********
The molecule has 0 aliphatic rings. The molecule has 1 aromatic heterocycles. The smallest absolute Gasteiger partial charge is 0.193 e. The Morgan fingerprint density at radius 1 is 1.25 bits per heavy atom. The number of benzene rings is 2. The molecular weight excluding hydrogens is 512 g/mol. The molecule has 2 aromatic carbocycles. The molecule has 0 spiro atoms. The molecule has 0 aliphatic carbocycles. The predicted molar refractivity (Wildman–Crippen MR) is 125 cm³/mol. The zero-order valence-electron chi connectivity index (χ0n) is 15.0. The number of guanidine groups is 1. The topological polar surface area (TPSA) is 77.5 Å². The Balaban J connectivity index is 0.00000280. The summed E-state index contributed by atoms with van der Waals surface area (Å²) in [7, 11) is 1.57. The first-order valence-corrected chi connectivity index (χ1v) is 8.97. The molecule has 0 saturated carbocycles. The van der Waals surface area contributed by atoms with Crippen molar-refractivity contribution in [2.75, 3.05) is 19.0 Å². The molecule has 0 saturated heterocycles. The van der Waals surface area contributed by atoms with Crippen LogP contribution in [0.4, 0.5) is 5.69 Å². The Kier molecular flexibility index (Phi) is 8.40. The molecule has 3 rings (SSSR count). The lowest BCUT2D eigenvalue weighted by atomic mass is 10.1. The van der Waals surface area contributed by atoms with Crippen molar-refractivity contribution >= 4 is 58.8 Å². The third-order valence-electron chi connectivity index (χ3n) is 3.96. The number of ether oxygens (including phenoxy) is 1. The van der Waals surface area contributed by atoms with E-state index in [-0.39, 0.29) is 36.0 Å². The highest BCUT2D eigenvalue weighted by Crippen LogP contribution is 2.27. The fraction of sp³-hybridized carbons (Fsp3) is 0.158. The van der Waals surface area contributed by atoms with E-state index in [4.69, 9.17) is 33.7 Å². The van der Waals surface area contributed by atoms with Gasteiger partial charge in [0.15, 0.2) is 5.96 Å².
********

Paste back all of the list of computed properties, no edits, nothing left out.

The molecule has 0 aliphatic rings. The molecule has 1 aromatic heterocycles. The smallest absolute Gasteiger partial charge is 0.193 e. The Morgan fingerprint density at radius 1 is 1.25 bits per heavy atom. The number of benzene rings is 2. The molecular weight excluding hydrogens is 512 g/mol. The molecule has 2 aromatic carbocycles. The molecule has 0 spiro atoms. The molecule has 0 aliphatic carbocycles. The predicted molar refractivity (Wildman–Crippen MR) is 125 cm³/mol. The zero-order valence-electron chi connectivity index (χ0n) is 15.0. The number of guanidine groups is 1. The topological polar surface area (TPSA) is 77.5 Å². The Balaban J connectivity index is 0.00000280. The summed E-state index contributed by atoms with van der Waals surface area (Å²) in [7, 11) is 1.57. The first-order valence-corrected chi connectivity index (χ1v) is 8.97. The molecule has 0 saturated carbocycles. The van der Waals surface area contributed by atoms with Crippen molar-refractivity contribution in [2.75, 3.05) is 19.0 Å². The molecule has 0 saturated heterocycles. The van der Waals surface area contributed by atoms with Crippen LogP contribution in [0.4, 0.5) is 5.69 Å². The Kier molecular flexibility index (Phi) is 8.40. The molecule has 3 rings (SSSR count). The lowest BCUT2D eigenvalue weighted by atomic mass is 10.1. The van der Waals surface area contributed by atoms with Crippen molar-refractivity contribution >= 4 is 58.8 Å². The third-order valence-electron chi connectivity index (χ3n) is 3.96. The number of ether oxygens (including phenoxy) is 1. The van der Waals surface area contributed by atoms with E-state index in [-0.39, 0.29) is 36.0 Å². The highest BCUT2D eigenvalue weighted by Crippen LogP contribution is 2.27. The fraction of sp³-hybridized carbons (Fsp3) is 0.158. The van der Waals surface area contributed by atoms with E-state index in [4.69, 9.17) is 33.7 Å². The van der Waals surface area contributed by atoms with Gasteiger partial charge in [0.15, 0.2) is 5.96 Å².